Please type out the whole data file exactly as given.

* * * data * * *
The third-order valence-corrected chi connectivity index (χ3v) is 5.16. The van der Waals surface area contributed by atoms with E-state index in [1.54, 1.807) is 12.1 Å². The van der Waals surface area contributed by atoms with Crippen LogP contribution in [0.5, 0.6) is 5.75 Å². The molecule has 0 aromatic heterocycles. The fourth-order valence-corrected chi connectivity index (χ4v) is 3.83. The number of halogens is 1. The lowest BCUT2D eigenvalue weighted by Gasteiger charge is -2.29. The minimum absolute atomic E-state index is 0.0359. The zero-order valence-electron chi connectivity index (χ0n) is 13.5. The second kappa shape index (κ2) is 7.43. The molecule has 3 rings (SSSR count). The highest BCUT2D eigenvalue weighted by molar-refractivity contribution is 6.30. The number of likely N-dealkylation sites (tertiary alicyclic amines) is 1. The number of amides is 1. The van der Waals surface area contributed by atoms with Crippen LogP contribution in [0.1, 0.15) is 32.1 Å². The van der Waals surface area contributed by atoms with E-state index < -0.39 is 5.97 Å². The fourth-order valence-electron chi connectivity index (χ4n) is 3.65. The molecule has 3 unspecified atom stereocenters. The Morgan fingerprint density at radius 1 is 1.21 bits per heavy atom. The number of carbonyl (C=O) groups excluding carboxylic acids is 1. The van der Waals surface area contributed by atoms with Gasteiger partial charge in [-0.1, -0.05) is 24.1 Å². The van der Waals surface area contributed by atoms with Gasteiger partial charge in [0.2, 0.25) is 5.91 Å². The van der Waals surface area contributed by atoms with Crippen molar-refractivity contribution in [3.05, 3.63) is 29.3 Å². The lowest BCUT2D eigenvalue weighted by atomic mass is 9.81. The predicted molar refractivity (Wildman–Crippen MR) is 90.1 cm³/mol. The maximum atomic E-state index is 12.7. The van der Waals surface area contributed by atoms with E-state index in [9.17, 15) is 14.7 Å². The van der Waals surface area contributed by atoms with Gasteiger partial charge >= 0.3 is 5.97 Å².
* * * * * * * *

The third-order valence-corrected chi connectivity index (χ3v) is 5.16. The van der Waals surface area contributed by atoms with E-state index in [1.54, 1.807) is 12.1 Å². The van der Waals surface area contributed by atoms with Crippen LogP contribution in [0.5, 0.6) is 5.75 Å². The molecule has 0 aromatic heterocycles. The fourth-order valence-corrected chi connectivity index (χ4v) is 3.83. The number of halogens is 1. The lowest BCUT2D eigenvalue weighted by Gasteiger charge is -2.29. The minimum absolute atomic E-state index is 0.0359. The zero-order valence-electron chi connectivity index (χ0n) is 13.5. The second kappa shape index (κ2) is 7.43. The molecule has 3 rings (SSSR count). The highest BCUT2D eigenvalue weighted by molar-refractivity contribution is 6.30. The number of likely N-dealkylation sites (tertiary alicyclic amines) is 1. The number of amides is 1. The van der Waals surface area contributed by atoms with Crippen LogP contribution in [0.1, 0.15) is 32.1 Å². The van der Waals surface area contributed by atoms with E-state index < -0.39 is 5.97 Å². The fourth-order valence-electron chi connectivity index (χ4n) is 3.65. The molecule has 3 unspecified atom stereocenters. The Morgan fingerprint density at radius 1 is 1.21 bits per heavy atom. The number of carbonyl (C=O) groups excluding carboxylic acids is 1. The van der Waals surface area contributed by atoms with Gasteiger partial charge in [-0.1, -0.05) is 24.1 Å². The van der Waals surface area contributed by atoms with Gasteiger partial charge in [0.2, 0.25) is 5.91 Å². The van der Waals surface area contributed by atoms with Crippen molar-refractivity contribution in [3.05, 3.63) is 29.3 Å². The lowest BCUT2D eigenvalue weighted by atomic mass is 9.81. The predicted molar refractivity (Wildman–Crippen MR) is 90.1 cm³/mol. The maximum atomic E-state index is 12.7. The van der Waals surface area contributed by atoms with E-state index in [9.17, 15) is 14.7 Å². The van der Waals surface area contributed by atoms with Gasteiger partial charge >= 0.3 is 5.97 Å².